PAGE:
11 ways How to not get hit by a car
1. Get a headlight. If you're riding at night, you should absolutely use a front headlight. It's required by law, anyway. For daytime riding, a bright white light that has a flashing mode can make you more visible. A rear light is a must also, blinking in the day to get their attention and solid at night is my recommendation.
2. Honk. Get a loud horn and USE IT whenever you see a car approaching (or waiting) ahead of you and to the right. If you don't have a horn, then yell "Hey!" You may feel awkward honking or yelling, but it's better to be embarrassed than to get hit, you need to be seen or at least heard -GET NOTICED- instead of hit.
3. Slow down. If you can't make eye contact with the driver (especially at night), slow down so much that you're able to completely stop if you have to. Sure, it's inconvenient, but it beats getting hit.
4.Ride to the left. Ride far enough to the left that you won't run into any door that's opened unexpectedly. You may be wary about riding so far into the lane that cars can't pass you easily, but you're MUCH more likely to get doored by a parked car if you ride too close to it, than you are to get hit from behind by a car which can clearly see you.
5.Don't stop in the blind spot. Simply stop BEHIND a car, instead of to the right of it, stay in traffic lane. This makes you very visible to traffic on all sides. Pick the car that is going the way you're going and maintain the traffic pattern to get through with the normal flow as predictably as possible. This will help make it smooth and safe.
6.Don't ride on the sidewalk. When you come off the sidewalk to cross the street you're invisible to motorists. You're just begging to be hit if you do this. Keith Vick was killed this way in Austin, TX in Dec. 2002.
7. Don't pass on the right. This collision is very easy to avoid. Just don't pass any vehicle on the right. If a car ahead of you is going only 10 mph, then you slow down, too, behind it. It will eventually start moving faster. If it doesn't, pass on the left when it's safe to do so.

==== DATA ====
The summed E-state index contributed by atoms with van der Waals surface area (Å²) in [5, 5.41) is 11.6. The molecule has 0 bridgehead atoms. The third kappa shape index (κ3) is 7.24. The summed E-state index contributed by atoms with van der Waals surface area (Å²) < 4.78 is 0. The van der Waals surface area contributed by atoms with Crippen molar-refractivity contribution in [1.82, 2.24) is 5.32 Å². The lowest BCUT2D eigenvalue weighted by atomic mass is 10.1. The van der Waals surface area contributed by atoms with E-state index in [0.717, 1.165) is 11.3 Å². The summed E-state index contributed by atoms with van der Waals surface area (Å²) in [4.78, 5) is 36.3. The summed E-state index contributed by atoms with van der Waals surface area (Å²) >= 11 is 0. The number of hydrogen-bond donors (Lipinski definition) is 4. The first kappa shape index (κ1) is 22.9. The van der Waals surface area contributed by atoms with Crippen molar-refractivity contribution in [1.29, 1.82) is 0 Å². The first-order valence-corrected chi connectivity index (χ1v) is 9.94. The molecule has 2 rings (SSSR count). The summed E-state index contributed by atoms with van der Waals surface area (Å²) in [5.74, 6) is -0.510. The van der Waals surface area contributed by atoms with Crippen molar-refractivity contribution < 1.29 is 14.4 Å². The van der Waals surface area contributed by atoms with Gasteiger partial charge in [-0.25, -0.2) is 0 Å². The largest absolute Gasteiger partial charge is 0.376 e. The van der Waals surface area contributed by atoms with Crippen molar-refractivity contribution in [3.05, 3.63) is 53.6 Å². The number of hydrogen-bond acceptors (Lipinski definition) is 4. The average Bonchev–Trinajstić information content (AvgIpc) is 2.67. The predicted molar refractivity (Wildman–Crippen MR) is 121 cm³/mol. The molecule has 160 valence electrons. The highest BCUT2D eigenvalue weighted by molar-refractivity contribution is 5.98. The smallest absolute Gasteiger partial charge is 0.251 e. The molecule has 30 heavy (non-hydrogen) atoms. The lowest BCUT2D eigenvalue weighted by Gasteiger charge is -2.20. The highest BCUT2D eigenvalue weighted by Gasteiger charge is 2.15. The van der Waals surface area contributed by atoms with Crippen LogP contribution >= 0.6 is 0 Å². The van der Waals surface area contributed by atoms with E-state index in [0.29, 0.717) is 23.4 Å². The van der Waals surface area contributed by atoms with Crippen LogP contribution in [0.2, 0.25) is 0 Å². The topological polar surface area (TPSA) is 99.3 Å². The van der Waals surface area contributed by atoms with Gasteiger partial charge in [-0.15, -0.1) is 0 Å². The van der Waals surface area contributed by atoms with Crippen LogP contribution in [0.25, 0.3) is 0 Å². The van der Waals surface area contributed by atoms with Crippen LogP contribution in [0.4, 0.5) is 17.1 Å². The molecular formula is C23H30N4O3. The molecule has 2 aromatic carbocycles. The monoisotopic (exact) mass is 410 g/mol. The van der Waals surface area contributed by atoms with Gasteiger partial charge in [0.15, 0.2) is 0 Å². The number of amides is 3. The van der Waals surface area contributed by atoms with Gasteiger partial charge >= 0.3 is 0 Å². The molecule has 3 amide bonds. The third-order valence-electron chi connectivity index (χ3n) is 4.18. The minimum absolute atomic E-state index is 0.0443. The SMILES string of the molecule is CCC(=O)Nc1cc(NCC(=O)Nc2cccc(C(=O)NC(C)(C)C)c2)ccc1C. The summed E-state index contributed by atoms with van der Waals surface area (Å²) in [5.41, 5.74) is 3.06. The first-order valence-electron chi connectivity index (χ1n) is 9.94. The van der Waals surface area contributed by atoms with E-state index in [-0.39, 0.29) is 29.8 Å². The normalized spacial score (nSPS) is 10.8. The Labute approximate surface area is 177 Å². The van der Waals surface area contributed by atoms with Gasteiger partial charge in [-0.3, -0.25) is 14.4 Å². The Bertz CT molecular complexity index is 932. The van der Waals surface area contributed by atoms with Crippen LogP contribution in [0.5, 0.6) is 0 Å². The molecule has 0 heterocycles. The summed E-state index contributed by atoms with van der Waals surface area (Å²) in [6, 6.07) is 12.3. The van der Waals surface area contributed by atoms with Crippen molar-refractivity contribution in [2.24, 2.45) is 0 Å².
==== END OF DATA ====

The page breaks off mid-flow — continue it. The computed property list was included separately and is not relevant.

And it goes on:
8. Look behind you before turning right. Here's your opportunity to avoid hitting cyclists who violate tip #1 above and try to pass you on the right. Look behind you before making a right-hand turn to make sure a bike isn't trying to pass you. (Also remember that they could be coming up from behind you on the sidewalk while you're on the street.) Even if it's the other cyclist's fault for trying to pass you on the right when you make a right turn and have them slam into you, it won't hurt any less when they hit you.
9. Wear something bright, even during the day. It may seem silly, but bikes are small and easy to see through even during the day. Yellow or orange reflective vests really make a big difference. I had a friend ride away from me while wearing one during the day, and when she was about a quarter mile away, I couldn't see her or her bike at all, but the vest was clearly visible.
10. Don't swerve in and out of the parking lane if it contains any parked cars. You might be tempted to ride in the parking lane when there are no parked cars, dipping back into the traffic lane when you encounter a parked car. Instead, ride a steady, straight line in the traffic lane. Cars pulling out on the road are looking for traffic in the road not bikes coming up the shoulder, get out in the road and be seen. Note that you do not have to be in the roadway when being overtaken by a vehicle, if there is safe room be courteous, cars pulling out won't pull out in front of them and thus not you.
11. Pay attention and get out of the way. Yes that is right, when I ride down the road in too many places I see the scraps from the vehicular accidents and remind myself that they can not see each other so when in doubt I get out of the way. I have rode the white line while praying with way too much traffic going way to fast for my liking but for the most part if I can get off on the shoulder or even in the stones and debris it would be better than getting hit. Then I see the skid marks across the shoulders and the guardrails bent and you know there are no guarantees. So you ride as safe and predictable as possible, making sure that you are as visible as possible and keep an eye on your surroundings, try to avoid the areas that are uncomfortable and enjoy, but always stay alert!